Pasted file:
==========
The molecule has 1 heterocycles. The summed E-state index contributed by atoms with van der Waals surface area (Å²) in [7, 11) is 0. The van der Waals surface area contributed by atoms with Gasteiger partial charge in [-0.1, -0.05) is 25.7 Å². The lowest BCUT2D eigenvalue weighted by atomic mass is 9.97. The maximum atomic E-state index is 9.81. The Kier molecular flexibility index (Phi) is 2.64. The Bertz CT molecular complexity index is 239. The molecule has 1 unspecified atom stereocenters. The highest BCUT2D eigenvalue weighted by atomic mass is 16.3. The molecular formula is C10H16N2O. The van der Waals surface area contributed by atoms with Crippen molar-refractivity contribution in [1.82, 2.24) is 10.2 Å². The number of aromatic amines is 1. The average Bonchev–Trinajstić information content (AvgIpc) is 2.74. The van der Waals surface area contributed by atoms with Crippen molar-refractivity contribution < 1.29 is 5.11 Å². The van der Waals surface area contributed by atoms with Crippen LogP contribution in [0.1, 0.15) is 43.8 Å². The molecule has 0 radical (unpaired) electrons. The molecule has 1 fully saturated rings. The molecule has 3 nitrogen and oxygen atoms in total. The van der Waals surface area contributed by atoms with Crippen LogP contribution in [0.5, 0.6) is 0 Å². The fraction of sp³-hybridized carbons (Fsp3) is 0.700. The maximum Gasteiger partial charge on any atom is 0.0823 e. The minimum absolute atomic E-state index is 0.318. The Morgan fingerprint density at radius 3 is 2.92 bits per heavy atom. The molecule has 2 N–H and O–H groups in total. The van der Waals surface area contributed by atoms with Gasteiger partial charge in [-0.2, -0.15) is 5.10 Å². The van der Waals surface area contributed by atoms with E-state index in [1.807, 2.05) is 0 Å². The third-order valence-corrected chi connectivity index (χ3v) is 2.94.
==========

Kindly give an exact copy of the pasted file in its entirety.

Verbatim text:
The molecule has 1 heterocycles. The summed E-state index contributed by atoms with van der Waals surface area (Å²) in [7, 11) is 0. The van der Waals surface area contributed by atoms with Gasteiger partial charge in [-0.1, -0.05) is 25.7 Å². The lowest BCUT2D eigenvalue weighted by atomic mass is 9.97. The maximum atomic E-state index is 9.81. The Kier molecular flexibility index (Phi) is 2.64. The Bertz CT molecular complexity index is 239. The molecule has 1 unspecified atom stereocenters. The highest BCUT2D eigenvalue weighted by atomic mass is 16.3. The molecular formula is C10H16N2O. The van der Waals surface area contributed by atoms with Crippen molar-refractivity contribution in [1.82, 2.24) is 10.2 Å². The number of aromatic amines is 1. The average Bonchev–Trinajstić information content (AvgIpc) is 2.74. The van der Waals surface area contributed by atoms with Crippen molar-refractivity contribution < 1.29 is 5.11 Å². The van der Waals surface area contributed by atoms with Crippen LogP contribution in [0.1, 0.15) is 43.8 Å². The molecule has 0 radical (unpaired) electrons. The molecule has 1 fully saturated rings. The molecule has 3 nitrogen and oxygen atoms in total. The van der Waals surface area contributed by atoms with Crippen LogP contribution in [0.5, 0.6) is 0 Å². The fraction of sp³-hybridized carbons (Fsp3) is 0.700. The maximum Gasteiger partial charge on any atom is 0.0823 e. The minimum absolute atomic E-state index is 0.318. The Morgan fingerprint density at radius 3 is 2.92 bits per heavy atom. The molecule has 2 N–H and O–H groups in total. The van der Waals surface area contributed by atoms with Gasteiger partial charge in [-0.2, -0.15) is 5.10 Å². The van der Waals surface area contributed by atoms with E-state index in [1.807, 2.05) is 0 Å². The third-order valence-corrected chi connectivity index (χ3v) is 2.94.